Mar 2, 2006 Barfod, A. [704], Thailand K000526363
Sep 11, 2005 Rustiami, H. [HR447], Indonesia K000209574
Sep 10, 2005 Rustiami, H. [HR404], Indonesia K000209573
Feb 23, 2005 Heatubun, C. [CH545], New Guinea K000208607
Feb 17, 2004 Watanabe, N.M. [NMW42], Indonesia K000209424
Feb 25, 2003 Heatubun, C. [CH433], New Guinea K000208600
Feb 21, 2003 Heatubun, C. [CH417], New Guinea K000208599
Apr 18, 2002 Whitmore, T. [BSIP2362], Solomon Is. K000030512
Apr 18, 2002 Essig, F.B. [LAE64053], Papua New Guinea K000030538
Apr 18, 2002 Patma [10], Papua New Guinea K000030524
Apr 18, 2002 Whitmore, T. [BSIP2362], Solomon Is. K000525481
Apr 18, 2002 Kjaer, A. [531], Papua New Guinea K000114306
Apr 18, 2002 Banka, R. [2012], Papua New Guinea K000114172
Feb 6, 2002 Baker, W.J. [1105], Papua New Guinea K000114153
Dec 6, 2001 Desianto, B. [BD06], Indonesia K000114393
Dec 12, 2000 Baker, W.J. [1132], Papua New Guinea K000114166
Dec 12, 2000 Baker, W.J. [1131], Papua New Guinea K000114165
Nov 27, 2000 Baker, W.J. [1120], Papua New Guinea 62128.000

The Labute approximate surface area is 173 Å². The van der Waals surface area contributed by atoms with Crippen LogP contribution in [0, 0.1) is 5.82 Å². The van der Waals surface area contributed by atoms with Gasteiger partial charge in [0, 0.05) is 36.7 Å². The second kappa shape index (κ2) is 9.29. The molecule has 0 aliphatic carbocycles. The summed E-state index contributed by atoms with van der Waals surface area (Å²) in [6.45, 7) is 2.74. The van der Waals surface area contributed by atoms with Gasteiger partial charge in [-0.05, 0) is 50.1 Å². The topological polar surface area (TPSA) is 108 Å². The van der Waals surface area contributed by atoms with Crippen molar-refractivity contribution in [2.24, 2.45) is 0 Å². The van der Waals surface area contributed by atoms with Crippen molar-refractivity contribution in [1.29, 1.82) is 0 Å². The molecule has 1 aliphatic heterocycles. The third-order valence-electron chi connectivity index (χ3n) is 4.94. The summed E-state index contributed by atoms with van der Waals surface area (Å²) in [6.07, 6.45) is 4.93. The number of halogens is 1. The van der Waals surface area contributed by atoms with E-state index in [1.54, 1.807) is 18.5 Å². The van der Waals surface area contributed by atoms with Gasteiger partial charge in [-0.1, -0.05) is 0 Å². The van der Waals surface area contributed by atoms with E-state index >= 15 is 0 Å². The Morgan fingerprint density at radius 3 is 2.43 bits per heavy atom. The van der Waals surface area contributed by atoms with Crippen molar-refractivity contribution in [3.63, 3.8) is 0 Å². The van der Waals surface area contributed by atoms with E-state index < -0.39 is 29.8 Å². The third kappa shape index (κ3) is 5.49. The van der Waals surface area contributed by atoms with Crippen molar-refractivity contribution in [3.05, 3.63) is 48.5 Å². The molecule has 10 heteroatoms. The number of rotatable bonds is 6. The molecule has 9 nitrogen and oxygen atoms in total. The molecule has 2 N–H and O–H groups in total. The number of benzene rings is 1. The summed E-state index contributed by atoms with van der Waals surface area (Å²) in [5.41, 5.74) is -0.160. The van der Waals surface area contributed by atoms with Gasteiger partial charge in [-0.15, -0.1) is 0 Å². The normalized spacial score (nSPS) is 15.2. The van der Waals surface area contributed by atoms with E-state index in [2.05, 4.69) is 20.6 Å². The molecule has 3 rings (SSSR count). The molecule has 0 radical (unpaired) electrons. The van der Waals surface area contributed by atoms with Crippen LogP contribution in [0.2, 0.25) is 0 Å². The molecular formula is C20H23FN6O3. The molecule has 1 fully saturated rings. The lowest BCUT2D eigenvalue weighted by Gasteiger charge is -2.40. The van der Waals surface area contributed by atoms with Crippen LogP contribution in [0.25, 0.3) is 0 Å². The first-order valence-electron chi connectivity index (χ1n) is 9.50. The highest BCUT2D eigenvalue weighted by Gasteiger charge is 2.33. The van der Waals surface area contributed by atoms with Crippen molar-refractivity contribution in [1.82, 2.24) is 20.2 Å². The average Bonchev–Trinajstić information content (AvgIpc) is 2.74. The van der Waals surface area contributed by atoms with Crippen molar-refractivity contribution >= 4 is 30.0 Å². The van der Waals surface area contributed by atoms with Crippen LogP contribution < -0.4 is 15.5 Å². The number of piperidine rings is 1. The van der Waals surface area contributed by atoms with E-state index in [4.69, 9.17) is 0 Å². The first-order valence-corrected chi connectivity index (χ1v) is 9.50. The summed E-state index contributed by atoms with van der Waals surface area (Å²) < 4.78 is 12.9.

Nov 27, 2000 Baker, W.J. [1122], Papua New Guinea 70019.000
Nov 27, 2000 Baker, W.J. [1120], Papua New Guinea K000114157
Nov 27, 2000 Baker, W.J. [1121], Papua New Guinea K000114158
Nov 27, 2000 Baker, W.J. [1119], Papua New Guinea K000114156
Nov 19, 2000 Baker, W.J. [1094], Papua New Guinea K000114151
Jul 1, 2000 Averyanov, L. [VH1434], Vietnam K000462472
Jul 1, 2000 Thai Tzan Bai [413], Vietnam K000462510
Jul 1, 2000 Takhtajan, A. [155], Vietnam K000462459
Jul 1, 2000 Takhtajan, A. [95], Vietnam K000462467
Jul 1, 2000 Kudrjavceva, E. [614], Vietnam K000462518
Jul 1, 2000 Kudrjavceva, E. [610], Vietnam K000462515
Jul 1, 2000 Takhtajan, A. [555], Vietnam K000462466
Jul 1, 2000 Averyanov, L. [VH1533], Vietnam K000462475
Feb 24, 2000 Baker, W.J. [1058], Indonesia K000112777
Feb 23, 2000 Barrow, S. [127], Indonesia K000112760
Mar 7, 1999 Baker, W.J. [658], Papua New Guinea K000522479
Dec 20, 1998 Leighton, M. [657], Indonesia K000112818
Jul 1, 1998 Walker, J.S. [323], Sulawesi 73577.000